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5 Powerful Ways to Stop Nagging and Yelling at Your Child
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  • Here’s a hard truth: building a strong parent-child relationship takes work. Bridging that gap to connect with your child doesn’t come overnight. The good news? You only need to make simple changes when talking with your child every day to build a strong relationship.

    It can seem like you’re a broken record with the number of times you have to say something just to make your child listen. However, really talking with your child is a different matter. “We spend so much time guiding — a.k.a. correcting, reminding, scolding, criticizing, nagging, and yelling,” Laura Markham Ph.D., a psychologist and parenting expert, in an article for Psychology Today.

    Parenting cannot all be about making sure kids don't misbehave. You need time for long or quality conversations with your child. So, instead of relying on the weekends, incorporate ways to connect in everyday actions. “The only way to keep a strong bond with our children is to build in daily habits of connection,” says Dr. Markham. Below are simple but powerful habits of connection to practice whenever you talk to your child.

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    How to talk to your child beyond nagging and correcting bad behavior

    1. Don’t just hear the words, listen.

    Be consciously present — physically and emotionally, says Dan Mager, a psychotherapist and parenting book author, in an article for Psychology Today. Something that may seem trivial and small to you can already mean a lot to your child, so pay attention.

    Make an effort to show your child that you’re listening and giving her your undivided attention. “Specific actions — like making eye contact, kneeling down to your child's level and even tilting your head — show your child you are listening,” says PBS Parents. “If you can't talk at that moment, you might say, 'Let's talk in a few minutes; I'm in the middle of something.'”


    2. Respond — with sincerity!

    Responding, either with words (“Oh!”) or gestures (such as nodding your head) tells your child that you're not just listening, but you're acknowledging and understanding what she's saying. Moreover, “using verbal and nonverbal cues invites your children to continue speaking,” says Mager. 

    You can also try repeating back what your child has said or putting her feelings into words. For example, “Oh, a classmate cut in line at the swings? And that made you mad.” 

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    3. Ask better questions.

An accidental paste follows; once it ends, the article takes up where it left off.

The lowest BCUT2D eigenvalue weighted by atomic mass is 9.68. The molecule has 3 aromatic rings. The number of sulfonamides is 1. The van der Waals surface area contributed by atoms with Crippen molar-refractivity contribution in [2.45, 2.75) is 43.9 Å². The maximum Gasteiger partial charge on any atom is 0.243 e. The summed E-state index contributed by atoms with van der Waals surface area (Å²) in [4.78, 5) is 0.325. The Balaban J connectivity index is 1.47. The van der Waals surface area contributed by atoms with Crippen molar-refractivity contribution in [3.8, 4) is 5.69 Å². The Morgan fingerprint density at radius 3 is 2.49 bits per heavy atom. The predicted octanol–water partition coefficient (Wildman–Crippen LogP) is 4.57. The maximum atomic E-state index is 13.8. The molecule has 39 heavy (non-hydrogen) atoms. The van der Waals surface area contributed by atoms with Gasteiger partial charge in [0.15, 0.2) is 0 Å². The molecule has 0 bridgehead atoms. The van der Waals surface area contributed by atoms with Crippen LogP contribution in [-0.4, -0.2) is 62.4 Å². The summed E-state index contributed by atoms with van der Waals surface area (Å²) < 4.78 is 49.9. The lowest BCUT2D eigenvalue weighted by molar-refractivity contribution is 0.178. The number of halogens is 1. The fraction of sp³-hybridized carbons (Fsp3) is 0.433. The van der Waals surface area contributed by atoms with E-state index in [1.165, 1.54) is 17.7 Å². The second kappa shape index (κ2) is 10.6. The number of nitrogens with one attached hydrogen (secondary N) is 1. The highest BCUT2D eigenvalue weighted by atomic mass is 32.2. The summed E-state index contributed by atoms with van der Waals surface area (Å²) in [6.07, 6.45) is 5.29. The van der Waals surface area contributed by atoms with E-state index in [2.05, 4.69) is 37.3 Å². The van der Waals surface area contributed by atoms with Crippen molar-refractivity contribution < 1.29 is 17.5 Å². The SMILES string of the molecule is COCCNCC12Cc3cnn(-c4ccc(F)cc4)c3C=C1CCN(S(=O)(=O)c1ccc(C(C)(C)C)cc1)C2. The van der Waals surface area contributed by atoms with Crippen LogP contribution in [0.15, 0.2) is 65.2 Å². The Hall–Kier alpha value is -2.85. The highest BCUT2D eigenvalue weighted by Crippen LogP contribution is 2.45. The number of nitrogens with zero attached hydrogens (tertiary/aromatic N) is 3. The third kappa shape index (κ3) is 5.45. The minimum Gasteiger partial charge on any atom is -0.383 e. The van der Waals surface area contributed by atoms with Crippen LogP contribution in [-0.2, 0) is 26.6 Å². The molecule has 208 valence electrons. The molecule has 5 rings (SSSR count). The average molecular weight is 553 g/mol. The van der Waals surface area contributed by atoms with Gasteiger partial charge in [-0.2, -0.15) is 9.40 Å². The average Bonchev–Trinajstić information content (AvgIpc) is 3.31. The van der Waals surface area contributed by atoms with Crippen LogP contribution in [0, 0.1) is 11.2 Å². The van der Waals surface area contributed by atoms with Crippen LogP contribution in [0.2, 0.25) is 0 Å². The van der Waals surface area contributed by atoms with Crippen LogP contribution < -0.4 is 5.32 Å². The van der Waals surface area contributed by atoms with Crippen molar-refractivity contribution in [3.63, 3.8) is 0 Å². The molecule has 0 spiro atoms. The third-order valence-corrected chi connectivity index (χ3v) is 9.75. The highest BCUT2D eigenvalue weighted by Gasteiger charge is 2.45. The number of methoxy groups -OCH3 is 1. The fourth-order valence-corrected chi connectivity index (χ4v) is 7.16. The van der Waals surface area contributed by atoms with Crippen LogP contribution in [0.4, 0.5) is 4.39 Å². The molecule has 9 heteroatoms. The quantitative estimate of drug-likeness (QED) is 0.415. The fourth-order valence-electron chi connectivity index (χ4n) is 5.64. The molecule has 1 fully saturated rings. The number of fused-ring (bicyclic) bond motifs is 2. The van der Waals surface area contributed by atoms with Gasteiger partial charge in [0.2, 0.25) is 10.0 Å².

The way parents ask questions can make a big difference, says Mager. Do away with overused and rubbed out questions like “How was school?” Also, avoid closed questions that are answered with “yes” or “no” and leading questions that make your child feel like you’re expecting a particular answer (“Did you get a high grade on your science quiz?”).  

    Instead, aim for open-ended questions. Try, “What’s your favorite thing you learned at school today?” or “Can you tell me more about what happened?” 

    4. Regulate YOUR emotions — don’t overreact.

    Stay calm and non-judgmental. Have a conversation, not a sermon or a lecture. “The biggest hurdle to communication in most families is that when the topic is tense, we overreact. If you can regulate your own emotions, you'll find that your child is more willing to open up with you,” says Dr. Markham for Aha! Parenting.

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    “Even with a subject that raises everyone's anxiety level, when we stay calm, our child is more likely to stay calm. Not only can we work together to come up with a solution that works for everyone, but our child is more likely to come to us next time there's a crisis,” she adds. 

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    5. Say “I love you” whenever you can

    It’s true, so why not say it out loud? “Tell children you love them every day, no matter their age,” says Robin McClure, a school administrator and the author of several parenting books, for VeryWell. “Even on trying days or after disagreements, parents should make sure children know that although you did not like their behavior, you love them unconditionally.”

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